No college is mentioned in the foundation bull, only a university and it was the "University of Aberdeen" by that name which was established in 1495. Subsequently a single college, originally known as St. Mary of the Nativity, was established (it was founded by William Elphinstone, Bishop of Aberdeen, who drafted a request on behalf of King James IV to Pope Alexander VI which resulted in a papal bull being issued). Soon the entity came to be called King's College, after its royal founder James IV. A separate university (Marischal College) was founded in 1593. In 1860, King's merged with Marischal College, which itself had been founded in 1593. While both institutions were universities, and would be considered ancient, the Act of Parliament uniting the two specified that the date of the foundation of the new united university would be taken to be that of the older King's College. Aberdeen was highly unusual at the time for having two universities in one city. As late-20th century University of Aberdeen prospectuses wryly observed, this was the same number as existed in all of England at the time. Today Aberdeen University has almost 14,000 students and over 700 staff.
King's College, Aberdeen

Ancient universities of Scotland

The founding of the University is attributed to Bishop Robert Reid of St Magnus Cathedral, Kirkwall, Orkney, who left the funds on his death in 1558 that ultimately provided the University's endowment. The University was established by a Royal Charter granted by James VI in 1582. As the first to be founded by Royal Charter at the urging of the "town council and burges of Edinburgh" some student groups at the other Scottish Ancient Universities deny Edinburgh is worthy of that title, usually stating the reasoning of "post reformation" Today Edinburgh University has over 25,000 students, more than any other in Scotland. In 2006 The Times Higher Education Supplement ranked the University of Edinburgh 5th in the UK, 5th in Europe and 23rd in the world.[11]

The University of Edinburgh's Robert Adam-designed Old College building, home of its Law School

The University of Dundee was established as an independent institution by Royal Charter in 1967, but has a long history going back well into the 19th century. For most of its existence, Dundee formed a fully incorporated college of the University of St Andrews, known as University College Dundee and Queen's College at various periods. By virtue of its descent through St Andrews, Dundee shares all organisational features in common with the other ancient universities of Scotland, such as awarding the undergraduate MA degree and electing a Rector. Upon attaining its independence from St Andrews, Dundee also gained a number of significant schools from its parent university, including law, dentistry and the main medical school.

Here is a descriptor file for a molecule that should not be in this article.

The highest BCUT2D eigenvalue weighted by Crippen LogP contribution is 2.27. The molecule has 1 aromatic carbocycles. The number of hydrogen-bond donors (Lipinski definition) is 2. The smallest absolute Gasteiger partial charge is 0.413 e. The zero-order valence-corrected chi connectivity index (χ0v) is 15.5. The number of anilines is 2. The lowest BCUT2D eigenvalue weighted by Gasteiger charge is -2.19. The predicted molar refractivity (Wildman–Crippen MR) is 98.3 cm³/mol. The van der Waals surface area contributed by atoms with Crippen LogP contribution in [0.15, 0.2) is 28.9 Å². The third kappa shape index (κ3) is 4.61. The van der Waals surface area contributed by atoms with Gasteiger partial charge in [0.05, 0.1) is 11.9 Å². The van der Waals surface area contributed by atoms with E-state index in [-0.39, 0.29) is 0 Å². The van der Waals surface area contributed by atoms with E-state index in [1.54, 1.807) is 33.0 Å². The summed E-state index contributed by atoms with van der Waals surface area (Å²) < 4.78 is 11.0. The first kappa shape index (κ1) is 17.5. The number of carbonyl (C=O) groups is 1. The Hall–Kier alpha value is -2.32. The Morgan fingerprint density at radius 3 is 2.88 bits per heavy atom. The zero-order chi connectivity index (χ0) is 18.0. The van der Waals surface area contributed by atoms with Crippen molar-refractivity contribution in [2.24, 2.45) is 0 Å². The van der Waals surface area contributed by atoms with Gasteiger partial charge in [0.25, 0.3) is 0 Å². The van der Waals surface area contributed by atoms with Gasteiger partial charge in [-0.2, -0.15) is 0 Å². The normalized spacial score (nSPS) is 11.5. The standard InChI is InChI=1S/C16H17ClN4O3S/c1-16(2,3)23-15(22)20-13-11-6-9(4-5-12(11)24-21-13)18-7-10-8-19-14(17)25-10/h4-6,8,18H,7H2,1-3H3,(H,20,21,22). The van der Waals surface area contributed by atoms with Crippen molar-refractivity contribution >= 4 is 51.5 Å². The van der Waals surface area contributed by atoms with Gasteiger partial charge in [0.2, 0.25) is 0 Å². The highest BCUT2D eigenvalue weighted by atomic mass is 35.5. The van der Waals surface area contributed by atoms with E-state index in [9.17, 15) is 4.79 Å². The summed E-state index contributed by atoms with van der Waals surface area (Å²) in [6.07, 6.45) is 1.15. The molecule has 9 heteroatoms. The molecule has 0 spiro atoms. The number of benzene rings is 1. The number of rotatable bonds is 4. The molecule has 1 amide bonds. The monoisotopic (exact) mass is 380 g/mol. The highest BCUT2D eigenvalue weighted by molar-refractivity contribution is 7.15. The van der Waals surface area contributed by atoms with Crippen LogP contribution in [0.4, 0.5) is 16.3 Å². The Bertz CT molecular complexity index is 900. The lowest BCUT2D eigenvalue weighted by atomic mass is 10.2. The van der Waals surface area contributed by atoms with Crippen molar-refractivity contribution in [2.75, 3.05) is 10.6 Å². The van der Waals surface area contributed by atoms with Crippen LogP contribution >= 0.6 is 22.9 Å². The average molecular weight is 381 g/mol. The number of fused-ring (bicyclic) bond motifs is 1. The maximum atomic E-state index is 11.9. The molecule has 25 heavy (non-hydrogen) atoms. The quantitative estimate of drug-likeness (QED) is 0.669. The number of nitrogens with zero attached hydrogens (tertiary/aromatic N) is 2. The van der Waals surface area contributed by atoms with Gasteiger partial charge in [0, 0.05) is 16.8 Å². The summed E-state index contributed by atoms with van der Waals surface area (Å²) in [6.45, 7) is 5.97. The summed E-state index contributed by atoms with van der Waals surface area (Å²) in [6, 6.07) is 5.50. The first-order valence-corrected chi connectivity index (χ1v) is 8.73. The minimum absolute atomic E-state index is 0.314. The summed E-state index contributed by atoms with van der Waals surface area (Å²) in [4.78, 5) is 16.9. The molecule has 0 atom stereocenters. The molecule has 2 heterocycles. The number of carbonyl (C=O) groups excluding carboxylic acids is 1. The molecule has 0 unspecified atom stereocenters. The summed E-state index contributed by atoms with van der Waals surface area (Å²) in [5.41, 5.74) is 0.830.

The University of Dundee's Harris Building and Geddes Quadrangle

As a result, the University of Dundee is usually considered alongside the ancient universities, particularly those in a Scottish context. In 2008 the University of Dundee had almost 18,000 students.[12]

Ancient universities of Scotland

Undergraduate Master of Arts degree

The ancient universities are distinctive in offering the Magister Artium/Master of Arts (M.A.) as an undergraduate academic degree. This is sometimes known as the Scottish MA, despite being offered by fewer than a third of Scotland's Universities.

Universities (Scotland) Acts

The Universities (Scotland) Acts created a distinctive system of governance for the ancient universities in Scotland, the process beginning with the 1858 Act and ending with the 1966 Act. Despite not being founded until after the first in these series of Acts, the University of Dundee shares all the features contained therein. As a result of these Acts, each of these universities is governed by a tripartite system of General Council, University Court, and Academic Senate. The chief executive and chief academic is the University Principal who also holds the title of Vice-Chancellor as an honorific. The Chancellor is a titular non-resident head to each university and is elected for life by the respective General Council, although in actuality a good number of Chancellors resign before the end of their "term of office". Each also has a Students' Representative Council (SRC) as required by statute, although at the University of Aberdeen this has recently been renamed, the Students' Association Council (the Students' Association having been the parent body of the SRC).[13]

[1] s.16 [2] The History Of Strathclyde - University of Strathclyde (http:/ / www. strath. ac. uk/ about/ thehistoryofstrathclyde/ ) [3] http:/ / www. scottish-places. info/ towns/ towndetails173. html [4] http:/ / www. archive. org/ stream/ fastiacademiaema01univuoft/ fastiacademiaema01univuoft_djvu. txt [5] http:/ / www. philosophy. ed. ac. uk/ about/ ; http:/ / www. nls. uk/ slezer/ engraving. cfm?sl=18 [6] http:/ / www. scran. ac. uk/ database/ record. php?usi=000-000-516-519-C [7] The Guardian (London). http:/ / education. guardian. co. uk/ students/ table/ 0,,1857547,00. html. [8] "Student satisfaction rate stalls at 82%, survey finds" (http:/ / www. bbc. co. uk/ news/ education-11001891). BBC News. 2010-08-18. . [9] University of Glasgow - Who, Where and When (http:/ / www. archives. gla. ac. uk/ about/ publish/ histcon. pdf), retrieved 22nd April 2006 [10] Frean, Alexandra (2008-06-18). "Official the best universities in the UK" (http:/ / www. timesonline. co. uk/ tol/ life_and_style/ education/ good_university_guide/ article4165690. ece). The Times (London). . Retrieved 2010-04-23. [11] http:/ / www. paked. net/ higher_education/ rankings/ times_rankings. htm [12] (http:/ / www. somis. dundee. ac. uk/ registry/ main/ statistics/ 20089/ stnos. html) [13] "University of Aberdeen Students' Association Constitution" (http:/ / www. ausa. org. uk/ about/ constitution). . Retrieved 2007-04-21.